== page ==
During the first half of the 1990s Belgrade managed to keep up only a small percentage of Trepca's production, due to lack of ongoing investment in machinery, poor maintenance and the dismissal in 1989 of experienced Albanian staff.[fn]Vesna Peric-Zimonjic “Kosovo’s Economy Myths and Poverty” Interpress Service 28 May 1998 and ICG interviews Prishtinë/Priština and Mitrovicë/a November 1999.Hide Footnote The management attempted to replace this expertise with guest miners from Serbia and Poland.[fn]The Polish firm Kopeks was contracted by Trepca to mine 20,000 tonnes of lead and zinc ore monthly.  www.hri.org/news/balkans/kosova/96-10-25.ksv.html and ICG interviews Prishtinë/ Priština November 1999.Hide Footnote  All the production plants closed.  After nearly three years of economic sanctions instituted as punishment for its role in the Bosnian war, Belgrade was looking for ways to acquire large injections of cash.  Exploiting Trepca seemed a likely option.  In February 1995, new management was installed, and a 'program of revitalization' was undertaken.  The new team claimed that by the end of 1996 all the production plants were back into operation, ore excavation had increased, modern mining equipment had been purchased from Sweden, and all the lead and zinc mines in Serbia and Montenegro had been brought under the management of the Trepca company.  Again according to Serbian official sources, in 1996 Trepca had exported $100 million of products, making it the largest exporting company in the Federal Republic of Yugoslavia.[fn]Serbia Today 6 January 1997.  All of these production claims are disputed by knowledgeable Kosovars who had been watching closely activity at the Trepca facilities.  This is backed up by the visible deterioration of the sites themselves.Hide Footnote  Belgrade even planned to bring mineral concentrates from the Bosnian Serb controlled mine in Srebrenica, site of the notorious massacre by Serb forces in July 1995.[fn]Tanjug from BBC Monitoring Service 19 December 1996.  Srebrenica has long been known for the high quantity of silver in its ore concentrate.Hide Footnote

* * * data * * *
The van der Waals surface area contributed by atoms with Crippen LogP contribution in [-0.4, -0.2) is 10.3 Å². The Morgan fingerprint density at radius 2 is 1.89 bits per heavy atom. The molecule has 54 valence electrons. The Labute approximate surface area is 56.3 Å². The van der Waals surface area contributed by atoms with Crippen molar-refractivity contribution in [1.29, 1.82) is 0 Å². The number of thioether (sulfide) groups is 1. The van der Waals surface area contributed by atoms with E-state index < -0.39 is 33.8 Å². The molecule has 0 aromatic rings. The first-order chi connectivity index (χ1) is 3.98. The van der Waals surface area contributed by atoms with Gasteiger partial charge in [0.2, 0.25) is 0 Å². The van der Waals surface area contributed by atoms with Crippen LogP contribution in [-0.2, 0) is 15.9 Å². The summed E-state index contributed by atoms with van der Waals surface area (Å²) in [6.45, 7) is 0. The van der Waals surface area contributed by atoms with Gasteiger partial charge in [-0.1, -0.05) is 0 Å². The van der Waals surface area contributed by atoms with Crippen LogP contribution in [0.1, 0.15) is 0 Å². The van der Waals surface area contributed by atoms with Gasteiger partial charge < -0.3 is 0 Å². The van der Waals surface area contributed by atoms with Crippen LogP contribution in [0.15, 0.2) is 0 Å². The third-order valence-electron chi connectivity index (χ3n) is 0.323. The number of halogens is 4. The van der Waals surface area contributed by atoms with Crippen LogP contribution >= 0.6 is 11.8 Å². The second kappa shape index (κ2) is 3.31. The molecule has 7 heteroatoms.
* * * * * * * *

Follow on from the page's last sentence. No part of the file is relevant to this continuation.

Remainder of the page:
The problems of Trepca are many and complex. They include its alleged liabilities, the question who really owns it and who has been profiting from it, the deteriorating condition of its antiquated machinery, its anachronistically oversized workforce, the scant field of prospective investors, the disastrous environmental impact of the Zvecan smelter, and internal Kosovo politics.